Weekly Market Pulse - Week ending October 21, 2022
Equities: After some ups and downs this week, the market had one of its best weeks since July 2022. This was driven by 10-year yields coming off the highs and strong Q3 earnings from several big banks and tech giants. We ended the week with increased volatility and a nearly a 3% swing in the S&P 500 as the yield on the 10y UST fell over 10bps from the 4.33% high and $2 Trillion in options expired.
Fixed income: Treasury yields continued to move higher as inflation remains elevated, the curve’s shorter end continued to react more as 3month treasuries jumped by 28bps and the yield on the 10y UST increased by 20bps. In Canada, bonds reacted to the elevated CPI release with both the 3months and 10yr government bonds increasing by over 10bps.
Commodities: After a big negative drop last week, oil had a relatively quiet week, down less than 1% even as the concerns of a global economic slowdown loom. Gold fell in the first half of the week and hit lows that we haven’t seen in nearly 2 years. The lows were met with some buying as some investors believe that Gold is attractive at these levels given the possibility that the Fed’s path may change in the medium term.
Performance (price return)
As of Oct 21, 2022
Canada – CPI Slightly Decelerates; Retail Sales Stronger than expected
Statistics Canada released the September CPI which came in higher than expected at 6.9%. The new reading was 0.1% lower than the August print, but 0.2% higher than the market estimates. The Core CPI print surprised to the upside by 0.4% compared to market estimates and increased 0.3% MoM.
Retail sales came in stronger than anticipated in the month of August at 0.7%. That along with the preliminary estimate of a small decline in September and the overall CPI print, increases the likelihood of a 75bps rate hike next week as higher rates have yet to put pressure on consumption.
U.S. – No notable releases
No notable releases for the week.
International – UK’s CPI Increases, UK’s Prime Minister resigns and Japan CPI unchanged
The UK Office for National Statistics reported CPI data for September. The YoY inflation rate for the UK accelerated from 9.9% in August to 10.1% in September. This reading revisits the 40-year high that we saw back in July of 2022 and supports the view that the Bank of England will raise interest rates by 100bps (from 2.25% to 3.25%) at their next policy meeting on November 3rd. The increase was widespread with core goods increasing 0.4% MoM and services by 0.2% MoM, leading to a 30-year high of 6.1%.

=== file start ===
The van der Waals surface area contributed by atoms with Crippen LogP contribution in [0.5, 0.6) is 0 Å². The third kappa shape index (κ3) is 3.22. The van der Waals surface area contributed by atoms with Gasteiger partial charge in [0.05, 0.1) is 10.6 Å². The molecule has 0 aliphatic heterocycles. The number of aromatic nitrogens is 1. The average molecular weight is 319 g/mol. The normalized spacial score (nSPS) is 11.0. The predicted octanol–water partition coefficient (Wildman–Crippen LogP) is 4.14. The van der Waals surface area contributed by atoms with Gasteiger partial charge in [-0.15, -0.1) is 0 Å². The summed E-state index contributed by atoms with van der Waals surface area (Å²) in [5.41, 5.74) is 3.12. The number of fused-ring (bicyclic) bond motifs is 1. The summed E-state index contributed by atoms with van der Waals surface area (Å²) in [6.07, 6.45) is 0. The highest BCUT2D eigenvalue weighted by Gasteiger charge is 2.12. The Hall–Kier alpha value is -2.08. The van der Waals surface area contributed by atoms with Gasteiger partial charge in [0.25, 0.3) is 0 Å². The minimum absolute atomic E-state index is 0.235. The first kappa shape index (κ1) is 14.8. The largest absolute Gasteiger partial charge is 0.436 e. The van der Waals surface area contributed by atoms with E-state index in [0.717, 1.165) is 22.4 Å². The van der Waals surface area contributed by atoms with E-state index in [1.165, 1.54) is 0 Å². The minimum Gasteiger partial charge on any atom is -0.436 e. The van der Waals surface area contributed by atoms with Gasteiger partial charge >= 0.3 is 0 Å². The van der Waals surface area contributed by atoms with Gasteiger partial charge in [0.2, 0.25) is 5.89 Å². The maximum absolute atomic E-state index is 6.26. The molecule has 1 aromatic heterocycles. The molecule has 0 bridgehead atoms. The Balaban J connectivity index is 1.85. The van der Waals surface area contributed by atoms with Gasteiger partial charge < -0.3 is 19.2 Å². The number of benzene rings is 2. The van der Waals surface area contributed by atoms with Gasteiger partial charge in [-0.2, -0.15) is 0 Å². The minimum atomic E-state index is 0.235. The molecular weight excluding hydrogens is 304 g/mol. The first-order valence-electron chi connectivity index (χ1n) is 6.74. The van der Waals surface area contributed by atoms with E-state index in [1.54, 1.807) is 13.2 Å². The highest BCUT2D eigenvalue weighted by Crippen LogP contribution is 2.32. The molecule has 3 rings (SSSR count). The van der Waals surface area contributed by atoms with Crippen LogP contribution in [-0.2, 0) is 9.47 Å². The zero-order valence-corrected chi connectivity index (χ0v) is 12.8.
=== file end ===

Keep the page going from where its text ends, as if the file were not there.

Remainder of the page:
British Prime Minister Liz Truss announced on Thursday that she was stepping down after taking over the role of PM 44 days ago. This comes after a tumultuous couple of weeks, where we saw the replacement of Kwasi Kwarteng as Chancellor of the Exchequer, an abandonment of Truss’ fiscal plan by Kwasi’s replacement (Jeremy Hunt) and departure of cabinet members. The party will now complete a new leadership election within the next week.
Annual inflation in Japan remained unchanged MoM and still hovers around the 8-year high figure. Upward pressure came from the increase cost of food, fuel, electricity, gas, furniture and household utensils. The 3.0% YoY increase is the most since September
Quick look ahead
Canada – BOC meeting (October 26)
After releasing a higher-than-expected CPI, the Bank of Canada will decide on the new level of the reference interest rate. The latest CPI data reinforced the idea that the BoC will hike another 75bps instead of 50bps, as some market participants expected before the release. Even though growth is slowing down, the BoC governor commented that they would consider pausing the rate increase when there is clear evidence that core inflation is slowing down.
U.S. – Manufacturing PMI (October 24), Q3 GDP (October 27)
In the coming week, we will have two crucial indicators to understand the pace of growth of the U.S. First, the Manufacturing PMI will serve as an early indicator to assess the economy’s expansion. Despite the last reading being in the expansion zone (above 50), the index is expected to continue with the downward trend, forecasting a value of 51 for October.
In addition, the release of the Q3 GDP will guide the market on the impact of the Fed’s contractive monetary policy. The U.S. GDP contracted by -1.6% and -0.6% in the previous two quarters, respectively. Even though the tightening of the economy will directly impact future growth, the market expects the American economy to expand by 2.3% in the third quarter.
International – Euro area PMI (October 24), U.K. PMI (October 24), ECB meeting (October 27), Japan’s Employment Report (October 27)
In addition to the U.S. manufacturing PMI, S&P Global will also publish the Euro areas and UK PMI. These new releases will be crucial to understand the pace of growth of the different economies. Both regions are expected to continue their negative trend in the contractive area. The forecasted market consensus for the Euro Area's manufacturing PMI is 47.9, and for the U.K., 48.0.
The European Central Bank will have its next monetary policy meeting on Thursday. Even though the latest activity indicators demonstrated that the European economy is slowing down, the ECB's priority is to bring down the inflation rate. The implied market expectations are that the ECB will hike the reference rate by 75bps.
Japan's Ministry of Health, Labour and Welfare will release September's job report. After a 0.1% decrease in the unemployment rate in August, this month's market expectation is that the unemployment rate remains unchanged at 2.5%